You would be surprised to learn that there is really only one type of democracy that exists today. That democracy is a representative democracy. You will also hear a lot of talk about different types of democracy, but most political scientists are in agreement on the core principles or characteristics of a democracy. In this article you will learn about 3 types of representative democratic systems and the 6 core democratic principles that make up a democracy.
Major Types of Democracies With Representative Democracy Being The Norm.
There are two major types of democracies, direct and representative. Direct Democracy is only used in limited cases, and representative democracy is the norm in most democratic countries. There are many “flavors” of representative democratic systems in use throughout the world today. To better understand these systems, below are some definitions of democracy and definitions of the two types of democracies.
- Democracy Definition. ThoughtCo has a good definition – “… a form of government that empowers the people to exercise political control, limits the power of the head of state, provides for the separation of powers between governmental entities, and ensures the protection of natural rights and civil liberties.” The key phrase is “empowers the people“. Democracy comes from the Greek words for “people” (dēmos) and “rule” (karatos).
- Direct Democracy. This is where every citizen participates and votes on all government laws. Due to the large size of populations and governments today, direct democracy is only used in a limited form. An example of this is when a referendum is put on a ballot and ordinary citizens have the power to create or repeal a law. Democracy has its Greek origins in a direct democracy. In 508 B.C Cleisthenes’ , a political leader in Athens, implemented reforms that broke the power of aristocrats and placed political power into the hands of the “deme” of villages.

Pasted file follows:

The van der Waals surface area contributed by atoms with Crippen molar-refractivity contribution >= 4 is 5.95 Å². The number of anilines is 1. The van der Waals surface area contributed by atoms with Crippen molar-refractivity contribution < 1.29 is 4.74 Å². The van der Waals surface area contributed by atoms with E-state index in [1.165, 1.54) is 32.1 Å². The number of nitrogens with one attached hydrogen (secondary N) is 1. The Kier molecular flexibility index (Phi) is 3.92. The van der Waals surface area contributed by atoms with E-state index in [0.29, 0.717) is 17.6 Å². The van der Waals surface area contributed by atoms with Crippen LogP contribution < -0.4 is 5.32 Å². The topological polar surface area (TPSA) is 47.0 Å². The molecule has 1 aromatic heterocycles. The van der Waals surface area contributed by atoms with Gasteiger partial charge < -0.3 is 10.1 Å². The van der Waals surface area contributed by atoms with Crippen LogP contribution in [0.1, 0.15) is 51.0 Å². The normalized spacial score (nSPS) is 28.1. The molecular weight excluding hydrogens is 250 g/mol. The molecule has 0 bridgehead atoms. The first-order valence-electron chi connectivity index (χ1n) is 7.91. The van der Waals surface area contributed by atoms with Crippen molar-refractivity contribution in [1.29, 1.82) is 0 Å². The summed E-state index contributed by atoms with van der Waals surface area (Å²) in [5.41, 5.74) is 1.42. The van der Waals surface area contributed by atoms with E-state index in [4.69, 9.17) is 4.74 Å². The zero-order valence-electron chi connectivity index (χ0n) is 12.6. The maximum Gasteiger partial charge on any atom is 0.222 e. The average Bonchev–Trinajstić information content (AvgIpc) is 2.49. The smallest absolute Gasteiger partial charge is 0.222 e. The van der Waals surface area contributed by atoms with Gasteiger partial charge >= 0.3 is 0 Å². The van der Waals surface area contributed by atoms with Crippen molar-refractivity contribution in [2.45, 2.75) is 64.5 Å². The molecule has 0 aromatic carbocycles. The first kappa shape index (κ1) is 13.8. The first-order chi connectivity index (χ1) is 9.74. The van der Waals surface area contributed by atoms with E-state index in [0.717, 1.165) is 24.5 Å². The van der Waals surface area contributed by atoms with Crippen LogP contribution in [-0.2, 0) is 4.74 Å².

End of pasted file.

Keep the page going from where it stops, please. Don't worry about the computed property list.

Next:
- Representative Democracy. All democracies today are representative democracies where the people vote for who will represent them in a legislature or parliament. This governing body then votes for laws as representatives of the people. Additionally, in many democracies, the people also vote for other government officials such as a president, judges, etc.
Generally Accepted Democratic Principles.
It can be a challenge to clearly identify which country is a democracy as well as the different types of democratic systems. Every country has unique government apparatuses that some may call democracies and some may not. Some countries may even use the name “democracy” when clearly to most it is not a democracy. To better distinguish what is a democracy and what are the different types of democratic systems, there are some fundamental principles of a democracy. ThoughtCo lists six principles of a representative democracy. Most political scientists have a consensus on these principles: